New York carry laws face major Second Circuit showdown on Monday

AP Photo/Mary Altaffer

When the Supreme Court turned away a request by Second Amendment advocates to step in and grant an injunction against many aspects of New York’s post-Bruen carry laws back in January, Justices Thomas and Alito said in an accompanying statement that the denial shouldn’t be seen as turning on the merits of their arguments. Instead, the Court wanted the Second Circuit Court of Appeals to do its due diligence on the issue, and in a timely manner as well.

It’s been nearly two months, which I guess still counts as pretty quick when the courts are concerned, and on Monday the Second Circuit is slated to hear oral arguments in five challenges to different aspects of the “Concealed Carry Improvement Act”, including the laws for concealed carry applicants as well as the huge number of “sensitive places” where concealed carry is now banned in the state. Antonyuk v. NigrelliHardaway v. NigrelliSpencer v. NigrelliChristian v. Nigrelli, and Gazzola v. Hochul will all be heard by a three-judge panel in New York City at 10 a.m. Monday morning; a panel, by the way, that consists of one judge appointed by Barack Obama, one appointed by Joe Biden, and one appointed by George H.W. Bush.

Here’s a brief rundown on the cases heading their way.

Antonyuk v. Nigrelli was the first of the five cases to be decided. Judge Glenn Suddaby of the Northern District of New York was tasked with evaluating the state’s “good moral character” requirement and the state’s review of an applicant’s social media presence. He issued a 184-page opinion striking down those two provisions last fall.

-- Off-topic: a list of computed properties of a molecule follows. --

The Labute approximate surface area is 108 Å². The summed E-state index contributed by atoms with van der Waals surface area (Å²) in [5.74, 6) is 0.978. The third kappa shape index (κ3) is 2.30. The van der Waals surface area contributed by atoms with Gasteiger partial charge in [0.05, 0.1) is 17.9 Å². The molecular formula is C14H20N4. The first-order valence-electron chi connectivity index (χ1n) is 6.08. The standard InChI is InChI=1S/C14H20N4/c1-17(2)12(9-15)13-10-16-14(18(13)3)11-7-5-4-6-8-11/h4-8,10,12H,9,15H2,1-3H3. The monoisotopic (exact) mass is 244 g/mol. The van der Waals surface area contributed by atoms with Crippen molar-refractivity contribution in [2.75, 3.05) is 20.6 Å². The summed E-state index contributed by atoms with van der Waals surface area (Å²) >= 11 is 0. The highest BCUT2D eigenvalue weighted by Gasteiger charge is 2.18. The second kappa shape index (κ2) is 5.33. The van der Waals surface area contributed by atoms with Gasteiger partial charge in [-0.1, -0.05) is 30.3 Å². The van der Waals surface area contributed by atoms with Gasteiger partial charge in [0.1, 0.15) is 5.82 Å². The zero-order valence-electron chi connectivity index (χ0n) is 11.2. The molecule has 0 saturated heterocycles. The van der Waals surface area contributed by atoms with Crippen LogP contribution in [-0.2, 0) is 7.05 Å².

As the Antonyuk case makes its way to the Second Circuit, it has attracted the attention of First Amendment groups who see the social media review as a threat to free speech. The Knight First Amendment Institute at Columbia University filed an amicus brief alongside the gun owners.

“The social media registration requirement burdens the right of applicants to speak anonymously and to associate privately and that it will inevitably chill protected speech, without any meaningful evidence that it will prevent gun violence,” the group wrote in a statement.

The Hardaway and Spencer cases dealt with local government restrictions on carrying weapons in houses of worship. Judge John Sinatra of the Western District of New York wrote in his Spencer decision that the CCIA “fails” to meet the requirements set forth by Bruen and violates citizens’ constitutional rights. He issued the same order in the Hardaway case.

“Ample Supreme Court precedent addressing the individual’s freedoms under the First and Second Amendments to the Constitution dictate that New York’s new place of worship exclusion is unconstitutional,” Judge Sinatra wrote.

Christian v. Nigrelli is a case challenging New York’s provision that firearms be banned from “all private property” without the express permission of the owner, which critics say makes nearly the entire state a “gun free zone.”